3)      Paperless Manufacturing is a low-cost, low-risk option you should look at.  Paperless Manufacturing is not just another way of saying MES.  The differences can benefit the success of your improvement project.  Paperless Manufacturing, or the simple step of digitizing your existing work orders with a system of delivering and viewing those work orders on the shop floor, can deliver more than 80% of the benefits of a full MES with less risk and much less cost.  In addition, you have revision control to ensure the shop is working on only the latest version of the work order.  Procedural enforcement is encoded in the work orders to ensure tasks are performed in the proper order, and data can be collected as part of the work instruction and validated by the system to minimize errors.  These are a few of the benefits you can realize with Paperless Manufacturing.

Initially a Paperless Manufacturing system won’t deliver all the special reports found in a full MES, and there may be fewer data collection points, but this functionality can be added later, making Paperless Manufacturing an excellent first step toward a full MES solution.  And with no need for data migration, or extensive custom code, a Paperless Manufacturing system can be implemented in less than 30 days.  In addition, Paperless Manufacturing allows you the luxury of selecting the functionality and features you want to implement, giving you full control of the project including elimination of production errors and procedural enforcement, which is important when you want to…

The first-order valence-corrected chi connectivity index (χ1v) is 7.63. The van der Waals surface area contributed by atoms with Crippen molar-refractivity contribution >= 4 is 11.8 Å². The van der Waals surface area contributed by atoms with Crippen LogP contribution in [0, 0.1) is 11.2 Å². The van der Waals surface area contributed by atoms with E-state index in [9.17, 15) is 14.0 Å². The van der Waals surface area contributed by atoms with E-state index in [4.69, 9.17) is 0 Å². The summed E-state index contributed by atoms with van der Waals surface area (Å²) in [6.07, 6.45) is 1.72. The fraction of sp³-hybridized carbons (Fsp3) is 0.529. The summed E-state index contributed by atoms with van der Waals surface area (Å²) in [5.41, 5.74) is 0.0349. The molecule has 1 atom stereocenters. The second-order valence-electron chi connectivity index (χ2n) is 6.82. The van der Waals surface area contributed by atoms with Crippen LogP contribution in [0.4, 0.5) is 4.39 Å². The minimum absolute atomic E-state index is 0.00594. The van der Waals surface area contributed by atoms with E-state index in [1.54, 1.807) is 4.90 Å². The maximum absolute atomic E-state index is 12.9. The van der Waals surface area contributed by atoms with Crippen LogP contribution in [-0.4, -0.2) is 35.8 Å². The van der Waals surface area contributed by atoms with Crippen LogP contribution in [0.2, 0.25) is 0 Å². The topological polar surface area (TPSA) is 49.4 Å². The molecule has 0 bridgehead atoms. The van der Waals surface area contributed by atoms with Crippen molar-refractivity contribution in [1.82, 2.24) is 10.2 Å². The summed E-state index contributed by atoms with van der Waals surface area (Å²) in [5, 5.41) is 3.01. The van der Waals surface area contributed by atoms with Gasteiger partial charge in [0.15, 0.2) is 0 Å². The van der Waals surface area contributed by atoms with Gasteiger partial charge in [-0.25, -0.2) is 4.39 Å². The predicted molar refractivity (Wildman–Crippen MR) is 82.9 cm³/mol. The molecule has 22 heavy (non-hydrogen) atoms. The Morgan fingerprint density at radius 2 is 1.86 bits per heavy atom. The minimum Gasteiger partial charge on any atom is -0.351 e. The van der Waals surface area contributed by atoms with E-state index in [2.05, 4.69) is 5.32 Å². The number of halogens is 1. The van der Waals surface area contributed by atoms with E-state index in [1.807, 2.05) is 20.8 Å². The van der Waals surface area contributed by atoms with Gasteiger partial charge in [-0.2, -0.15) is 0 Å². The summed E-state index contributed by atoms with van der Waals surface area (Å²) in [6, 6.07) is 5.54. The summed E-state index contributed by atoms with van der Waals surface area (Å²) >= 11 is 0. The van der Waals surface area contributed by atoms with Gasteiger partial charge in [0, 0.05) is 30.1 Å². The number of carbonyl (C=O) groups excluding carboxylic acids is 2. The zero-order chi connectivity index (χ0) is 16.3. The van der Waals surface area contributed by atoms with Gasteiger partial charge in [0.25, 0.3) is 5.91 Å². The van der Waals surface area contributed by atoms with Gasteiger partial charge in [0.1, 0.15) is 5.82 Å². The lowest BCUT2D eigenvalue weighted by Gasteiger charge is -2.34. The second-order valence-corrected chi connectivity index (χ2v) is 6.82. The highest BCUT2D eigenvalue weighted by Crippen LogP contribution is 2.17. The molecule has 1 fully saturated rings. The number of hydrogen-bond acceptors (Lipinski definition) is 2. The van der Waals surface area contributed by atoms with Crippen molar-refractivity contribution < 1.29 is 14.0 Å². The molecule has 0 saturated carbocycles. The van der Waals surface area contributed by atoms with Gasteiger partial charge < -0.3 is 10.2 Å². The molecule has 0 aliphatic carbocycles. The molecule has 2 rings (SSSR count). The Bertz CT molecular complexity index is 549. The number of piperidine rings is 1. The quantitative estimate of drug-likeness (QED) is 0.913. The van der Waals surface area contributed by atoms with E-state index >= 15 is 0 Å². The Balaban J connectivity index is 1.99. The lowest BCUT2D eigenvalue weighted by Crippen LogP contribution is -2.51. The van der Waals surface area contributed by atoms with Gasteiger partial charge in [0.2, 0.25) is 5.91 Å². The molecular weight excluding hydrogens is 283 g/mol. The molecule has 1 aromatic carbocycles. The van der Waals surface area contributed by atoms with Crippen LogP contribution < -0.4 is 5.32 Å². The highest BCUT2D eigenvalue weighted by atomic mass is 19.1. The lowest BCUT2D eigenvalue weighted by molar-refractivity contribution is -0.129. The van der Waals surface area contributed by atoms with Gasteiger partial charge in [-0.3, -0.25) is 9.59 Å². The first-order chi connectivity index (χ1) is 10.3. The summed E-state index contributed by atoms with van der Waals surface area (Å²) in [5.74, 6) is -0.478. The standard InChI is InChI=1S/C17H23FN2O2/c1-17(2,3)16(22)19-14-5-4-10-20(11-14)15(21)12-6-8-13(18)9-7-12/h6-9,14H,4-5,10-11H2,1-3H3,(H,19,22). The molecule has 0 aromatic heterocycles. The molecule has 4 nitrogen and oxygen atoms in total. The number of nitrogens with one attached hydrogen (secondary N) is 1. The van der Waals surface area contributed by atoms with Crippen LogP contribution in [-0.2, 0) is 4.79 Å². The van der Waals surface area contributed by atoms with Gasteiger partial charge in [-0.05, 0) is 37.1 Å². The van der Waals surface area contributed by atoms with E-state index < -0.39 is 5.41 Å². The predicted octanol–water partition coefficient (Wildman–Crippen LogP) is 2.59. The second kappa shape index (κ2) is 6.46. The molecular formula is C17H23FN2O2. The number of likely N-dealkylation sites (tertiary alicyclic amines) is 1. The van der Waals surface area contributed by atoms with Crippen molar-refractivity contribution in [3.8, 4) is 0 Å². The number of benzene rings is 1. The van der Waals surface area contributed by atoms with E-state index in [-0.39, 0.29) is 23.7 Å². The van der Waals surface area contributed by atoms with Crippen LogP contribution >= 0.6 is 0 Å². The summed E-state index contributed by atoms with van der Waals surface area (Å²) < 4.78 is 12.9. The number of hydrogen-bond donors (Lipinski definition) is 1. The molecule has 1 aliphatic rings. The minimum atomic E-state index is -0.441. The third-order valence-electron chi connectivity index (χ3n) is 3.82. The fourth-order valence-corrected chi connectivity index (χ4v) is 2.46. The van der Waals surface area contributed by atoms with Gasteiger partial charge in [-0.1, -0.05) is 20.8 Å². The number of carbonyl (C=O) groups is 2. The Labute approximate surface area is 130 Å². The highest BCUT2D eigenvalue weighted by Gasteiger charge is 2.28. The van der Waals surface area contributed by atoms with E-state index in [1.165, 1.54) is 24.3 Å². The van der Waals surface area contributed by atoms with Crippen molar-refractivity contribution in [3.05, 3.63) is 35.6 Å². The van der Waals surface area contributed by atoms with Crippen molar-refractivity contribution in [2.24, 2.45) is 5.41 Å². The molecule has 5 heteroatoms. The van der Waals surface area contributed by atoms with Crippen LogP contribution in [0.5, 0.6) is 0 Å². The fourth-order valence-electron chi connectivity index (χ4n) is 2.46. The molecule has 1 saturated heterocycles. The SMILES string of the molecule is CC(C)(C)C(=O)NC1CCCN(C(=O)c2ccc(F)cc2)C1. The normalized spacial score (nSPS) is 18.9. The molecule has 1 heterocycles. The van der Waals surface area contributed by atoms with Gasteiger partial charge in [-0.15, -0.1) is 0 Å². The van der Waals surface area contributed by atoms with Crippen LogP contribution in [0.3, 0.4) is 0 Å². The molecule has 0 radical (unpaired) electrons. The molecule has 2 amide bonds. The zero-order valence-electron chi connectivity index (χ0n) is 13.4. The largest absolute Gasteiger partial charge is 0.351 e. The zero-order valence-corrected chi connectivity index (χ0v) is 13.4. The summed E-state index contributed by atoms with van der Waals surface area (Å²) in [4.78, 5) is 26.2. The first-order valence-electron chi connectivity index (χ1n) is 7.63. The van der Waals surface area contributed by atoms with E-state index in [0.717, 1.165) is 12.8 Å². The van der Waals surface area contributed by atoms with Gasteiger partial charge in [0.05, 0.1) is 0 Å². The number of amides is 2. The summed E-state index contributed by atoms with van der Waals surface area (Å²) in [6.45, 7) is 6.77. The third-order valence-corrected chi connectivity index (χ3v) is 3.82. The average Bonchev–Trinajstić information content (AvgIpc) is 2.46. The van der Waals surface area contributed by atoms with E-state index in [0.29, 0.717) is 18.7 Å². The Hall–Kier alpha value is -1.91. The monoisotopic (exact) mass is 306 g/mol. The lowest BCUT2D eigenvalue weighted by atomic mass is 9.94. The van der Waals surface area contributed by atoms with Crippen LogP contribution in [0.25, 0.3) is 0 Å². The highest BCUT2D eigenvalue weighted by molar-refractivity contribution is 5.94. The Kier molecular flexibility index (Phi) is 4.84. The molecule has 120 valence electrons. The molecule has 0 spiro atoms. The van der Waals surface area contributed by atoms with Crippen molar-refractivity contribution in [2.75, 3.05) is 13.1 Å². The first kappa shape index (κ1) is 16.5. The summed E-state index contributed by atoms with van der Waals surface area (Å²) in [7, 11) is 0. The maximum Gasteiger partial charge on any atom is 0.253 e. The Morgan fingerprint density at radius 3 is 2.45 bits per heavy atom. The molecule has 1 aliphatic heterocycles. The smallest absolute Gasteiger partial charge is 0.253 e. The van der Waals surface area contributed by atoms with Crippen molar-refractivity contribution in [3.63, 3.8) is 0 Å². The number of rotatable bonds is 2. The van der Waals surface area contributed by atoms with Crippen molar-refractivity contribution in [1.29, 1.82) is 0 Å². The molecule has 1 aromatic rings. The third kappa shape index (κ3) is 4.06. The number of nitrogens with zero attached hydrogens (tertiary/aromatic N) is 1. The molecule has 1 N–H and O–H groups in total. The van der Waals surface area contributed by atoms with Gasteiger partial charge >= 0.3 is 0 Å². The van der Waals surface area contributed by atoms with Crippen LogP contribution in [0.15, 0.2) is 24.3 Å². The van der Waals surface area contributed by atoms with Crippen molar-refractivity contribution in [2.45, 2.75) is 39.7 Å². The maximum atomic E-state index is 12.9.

4)      Ensure a “fit” to your processes and sustainable improvements. There are many times MES projects implement unnecessary complexities to a process, or the MES providers force their own processes on the shop floor.  Often this is the result of rushed projects or overly complex systems that don’t fit current shop floor processes.  Sometimes this leads to shelfware, or workers “backsliding” and using the old methods because they are easier or simply work better.

If the focus is only functionality, and not the human element of the manufacturing process, sustainability is sacrificed.  Look for MES or Paperless Manufacturing systems that accommodate your processes and use your existing work orders.  This will give you a good idea of how easy or “painful” implementation might be on the shop floor, and how quickly you can realize the ROI.

Face it, an MES can be a risky improvement project, but it offers rewards that dramatically improve a manufacturing business.  The benefits of an MES can’t be found in an ERP or other software, and competitive companies need to start embracing the technology if they want to stay competitive.  Make improvement work for you, dramatically reduce the risks and take control of the project by following these simple tips, especially find a solution that “fits” and not one you need to change processes to “fit to it”.

Have you considered implementing an MES on your shop floor recently, or did you lead a process improvement project?  If so, what did you learn?  How did you manage risk?  Let us know!

Next week, we’re going to take a close look at the stakeholders in a production improvement project, and how you can set yourself up for success by inviting the right people to the planning table.  See you then!